Full time regeneration for compression braking and charging the drive batteries is supplied in the following manner. A small normally closed pilot relay 71 is provided, with its coil connected directly to the coil of drive relay 59. The pilot relay controls a power relay 70 having its contacts connecting a 400 amp diode from the positive terminal of the drive motor 7 directly to the positive terminal of the drive battery 5. The system is thus supplied with full time regeneration anytime the drive relay 59 is open, the regeneration relay 70 is closed, and vice versa. In the present embodiment the pilot relay 71 also controls the series-parallel circuit so that the batteries are always switched to half voltage for better regeneration at low speeds. Regeneration current is controlled by the field controller 61 and the processor 69 as explained above.
This is a complete automatic control based on the 8080 microprocessor. Other methods may be used and still maintain the completely automatic feature, such as a simple electro-mechanical system. Such a circuit is disclosed in my now abandoned application Ser. No. 283,611.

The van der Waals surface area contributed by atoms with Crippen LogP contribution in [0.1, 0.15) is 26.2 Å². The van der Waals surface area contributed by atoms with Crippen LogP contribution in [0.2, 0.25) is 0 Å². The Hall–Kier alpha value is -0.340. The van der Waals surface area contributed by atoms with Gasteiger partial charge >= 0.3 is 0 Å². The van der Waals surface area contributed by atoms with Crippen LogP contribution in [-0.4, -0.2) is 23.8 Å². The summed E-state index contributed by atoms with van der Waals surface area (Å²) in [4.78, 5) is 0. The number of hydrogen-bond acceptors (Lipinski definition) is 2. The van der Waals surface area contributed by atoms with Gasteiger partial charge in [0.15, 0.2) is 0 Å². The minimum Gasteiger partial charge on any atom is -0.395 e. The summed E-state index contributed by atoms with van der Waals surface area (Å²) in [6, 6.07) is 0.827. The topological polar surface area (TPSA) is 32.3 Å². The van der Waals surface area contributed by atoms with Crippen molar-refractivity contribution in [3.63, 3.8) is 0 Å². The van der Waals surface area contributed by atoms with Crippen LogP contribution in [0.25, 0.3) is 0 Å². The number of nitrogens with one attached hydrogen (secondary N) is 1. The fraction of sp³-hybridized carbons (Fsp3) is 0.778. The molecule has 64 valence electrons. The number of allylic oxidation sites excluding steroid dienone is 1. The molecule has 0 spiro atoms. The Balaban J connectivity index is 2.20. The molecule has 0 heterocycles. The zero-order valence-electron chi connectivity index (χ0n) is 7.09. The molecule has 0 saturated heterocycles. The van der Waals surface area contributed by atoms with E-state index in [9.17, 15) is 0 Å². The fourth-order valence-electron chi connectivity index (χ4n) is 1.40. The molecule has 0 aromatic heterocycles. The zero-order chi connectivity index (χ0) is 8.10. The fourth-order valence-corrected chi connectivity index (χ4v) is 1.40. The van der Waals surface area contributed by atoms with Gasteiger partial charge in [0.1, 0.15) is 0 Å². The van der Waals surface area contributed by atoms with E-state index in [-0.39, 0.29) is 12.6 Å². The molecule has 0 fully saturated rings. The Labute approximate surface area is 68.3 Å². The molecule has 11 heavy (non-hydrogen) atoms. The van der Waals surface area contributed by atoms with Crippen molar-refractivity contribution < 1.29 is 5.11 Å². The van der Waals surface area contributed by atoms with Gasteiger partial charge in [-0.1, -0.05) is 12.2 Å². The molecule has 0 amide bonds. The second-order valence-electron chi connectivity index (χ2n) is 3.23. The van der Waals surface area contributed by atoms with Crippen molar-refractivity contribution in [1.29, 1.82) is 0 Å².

Many variations can be made in the specific structure shown and described herein without departing from the spirit of this invention. For instance, the electric motor has been shown attached to the front wheels with the internal combustion engine attached to the rear wheels but this could easily be reversed. Also, instead of employing a mechanical clutch on the electric motor, an electric clutch could be applied here as well. Of course, the processor could open the clutch for cruising and close the clutch for charging, depending on the state of charge as sensed from the traction batteries.
It has been found that if the vehicle of the present invention is driven approximately 30% of its mileage over 55 mph (on ICE) the batteries would never need charging from an outside source.
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|U.S. Classification||180/65.23, 180/65.265, 180/65.235|
|International Classification||B60L11/00, B60L11/12, B60K6/52, B60K17/356, B60K6/44|
|Cooperative Classification||B60W10/08, B60W20/10, B60W10/06, B60K6/52, B60K6/44, Y02T10/70, B60L11/14, Y02T10/6265, B60L7/12, Y02T10/623, B60W20/00, B60W10/02, B60K17/356, B60L2260/28, B60L2220/20, Y02T10/7077, Y02T10/6286, B60L2240/441|
|European Classification||B60L7/12, B60L11/14, B60W10/08, B60W20/00, B60W10/06, B60K6/44, B60K6/52, B60W10/02|
|Aug 16, 1993||FPAY||Fee payment|
Year of fee payment: 4
|Oct 14, 1997||FPAY||Fee payment|
Year of fee payment: 8
|Oct 23, 2001||FPAY||Fee payment|
Year of fee payment: 12